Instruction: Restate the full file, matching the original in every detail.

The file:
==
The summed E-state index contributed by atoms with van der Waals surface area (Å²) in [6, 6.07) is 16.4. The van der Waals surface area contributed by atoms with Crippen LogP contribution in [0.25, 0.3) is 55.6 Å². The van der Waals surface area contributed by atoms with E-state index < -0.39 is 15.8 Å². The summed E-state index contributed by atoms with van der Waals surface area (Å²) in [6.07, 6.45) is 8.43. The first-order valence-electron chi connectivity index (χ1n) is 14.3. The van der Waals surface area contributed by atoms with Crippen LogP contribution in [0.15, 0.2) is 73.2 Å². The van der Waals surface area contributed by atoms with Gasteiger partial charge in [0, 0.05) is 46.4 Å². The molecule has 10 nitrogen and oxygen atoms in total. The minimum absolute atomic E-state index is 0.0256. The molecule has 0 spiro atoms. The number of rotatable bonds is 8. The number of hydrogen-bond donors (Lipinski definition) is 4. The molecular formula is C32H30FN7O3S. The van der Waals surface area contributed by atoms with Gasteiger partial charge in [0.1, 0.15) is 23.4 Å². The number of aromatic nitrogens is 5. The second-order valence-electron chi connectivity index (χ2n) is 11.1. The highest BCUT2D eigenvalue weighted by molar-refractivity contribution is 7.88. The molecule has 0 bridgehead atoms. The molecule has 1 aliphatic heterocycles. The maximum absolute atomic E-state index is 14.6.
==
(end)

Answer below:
The summed E-state index contributed by atoms with van der Waals surface area (Å²) in [6, 6.07) is 16.4. The van der Waals surface area contributed by atoms with Crippen LogP contribution in [0.25, 0.3) is 55.6 Å². The van der Waals surface area contributed by atoms with E-state index < -0.39 is 15.8 Å². The summed E-state index contributed by atoms with van der Waals surface area (Å²) in [6.07, 6.45) is 8.43. The first-order valence-electron chi connectivity index (χ1n) is 14.3. The van der Waals surface area contributed by atoms with Crippen LogP contribution in [0.15, 0.2) is 73.2 Å². The van der Waals surface area contributed by atoms with Gasteiger partial charge in [0, 0.05) is 46.4 Å². The molecule has 10 nitrogen and oxygen atoms in total. The minimum absolute atomic E-state index is 0.0256. The molecule has 0 spiro atoms. The number of rotatable bonds is 8. The number of hydrogen-bond donors (Lipinski definition) is 4. The molecular formula is C32H30FN7O3S. The van der Waals surface area contributed by atoms with Gasteiger partial charge in [0.1, 0.15) is 23.4 Å². The number of aromatic nitrogens is 5. The second-order valence-electron chi connectivity index (χ2n) is 11.1. The highest BCUT2D eigenvalue weighted by molar-refractivity contribution is 7.88. The molecule has 0 bridgehead atoms. The molecule has 1 aliphatic heterocycles. The maximum absolute atomic E-state index is 14.6.